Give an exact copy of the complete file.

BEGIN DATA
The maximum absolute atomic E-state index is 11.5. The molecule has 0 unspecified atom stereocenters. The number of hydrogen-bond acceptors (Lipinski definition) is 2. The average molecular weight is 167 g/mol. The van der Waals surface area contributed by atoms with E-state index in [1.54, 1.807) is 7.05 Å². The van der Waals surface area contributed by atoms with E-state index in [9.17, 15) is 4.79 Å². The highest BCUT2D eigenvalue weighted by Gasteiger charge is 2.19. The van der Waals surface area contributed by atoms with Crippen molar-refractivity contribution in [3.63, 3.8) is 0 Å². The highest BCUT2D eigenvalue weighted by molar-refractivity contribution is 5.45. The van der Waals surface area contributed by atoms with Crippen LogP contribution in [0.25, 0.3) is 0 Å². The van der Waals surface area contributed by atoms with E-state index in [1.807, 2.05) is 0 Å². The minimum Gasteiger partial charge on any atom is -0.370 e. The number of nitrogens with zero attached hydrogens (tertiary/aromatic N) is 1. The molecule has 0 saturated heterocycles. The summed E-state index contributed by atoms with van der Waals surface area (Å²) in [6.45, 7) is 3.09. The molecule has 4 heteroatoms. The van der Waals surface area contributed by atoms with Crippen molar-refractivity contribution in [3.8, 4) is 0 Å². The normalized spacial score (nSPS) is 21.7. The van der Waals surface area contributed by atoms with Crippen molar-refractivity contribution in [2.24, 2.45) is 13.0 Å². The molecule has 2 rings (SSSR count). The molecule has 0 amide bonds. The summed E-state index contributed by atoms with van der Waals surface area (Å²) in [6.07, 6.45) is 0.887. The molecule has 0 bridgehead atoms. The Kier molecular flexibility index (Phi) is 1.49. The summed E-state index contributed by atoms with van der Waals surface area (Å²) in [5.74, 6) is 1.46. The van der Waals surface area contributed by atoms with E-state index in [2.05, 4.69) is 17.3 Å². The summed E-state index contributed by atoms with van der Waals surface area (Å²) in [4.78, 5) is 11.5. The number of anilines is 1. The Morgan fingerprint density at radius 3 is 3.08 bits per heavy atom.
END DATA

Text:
The maximum absolute atomic E-state index is 11.5. The molecule has 0 unspecified atom stereocenters. The number of hydrogen-bond acceptors (Lipinski definition) is 2. The average molecular weight is 167 g/mol. The van der Waals surface area contributed by atoms with E-state index in [1.54, 1.807) is 7.05 Å². The van der Waals surface area contributed by atoms with E-state index in [9.17, 15) is 4.79 Å². The highest BCUT2D eigenvalue weighted by Gasteiger charge is 2.19. The van der Waals surface area contributed by atoms with Crippen molar-refractivity contribution in [3.63, 3.8) is 0 Å². The highest BCUT2D eigenvalue weighted by molar-refractivity contribution is 5.45. The van der Waals surface area contributed by atoms with Crippen LogP contribution in [0.25, 0.3) is 0 Å². The van der Waals surface area contributed by atoms with E-state index in [1.807, 2.05) is 0 Å². The minimum Gasteiger partial charge on any atom is -0.370 e. The number of nitrogens with zero attached hydrogens (tertiary/aromatic N) is 1. The molecule has 0 saturated heterocycles. The summed E-state index contributed by atoms with van der Waals surface area (Å²) in [6.45, 7) is 3.09. The molecule has 4 heteroatoms. The van der Waals surface area contributed by atoms with Crippen molar-refractivity contribution in [3.8, 4) is 0 Å². The normalized spacial score (nSPS) is 21.7. The van der Waals surface area contributed by atoms with Crippen molar-refractivity contribution in [2.24, 2.45) is 13.0 Å². The molecule has 2 rings (SSSR count). The molecule has 0 amide bonds. The summed E-state index contributed by atoms with van der Waals surface area (Å²) in [6.07, 6.45) is 0.887. The molecule has 0 bridgehead atoms. The Kier molecular flexibility index (Phi) is 1.49. The summed E-state index contributed by atoms with van der Waals surface area (Å²) in [5.74, 6) is 1.46. The van der Waals surface area contributed by atoms with E-state index in [2.05, 4.69) is 17.3 Å². The summed E-state index contributed by atoms with van der Waals surface area (Å²) in [4.78, 5) is 11.5. The number of anilines is 1. The Morgan fingerprint density at radius 3 is 3.08 bits per heavy atom.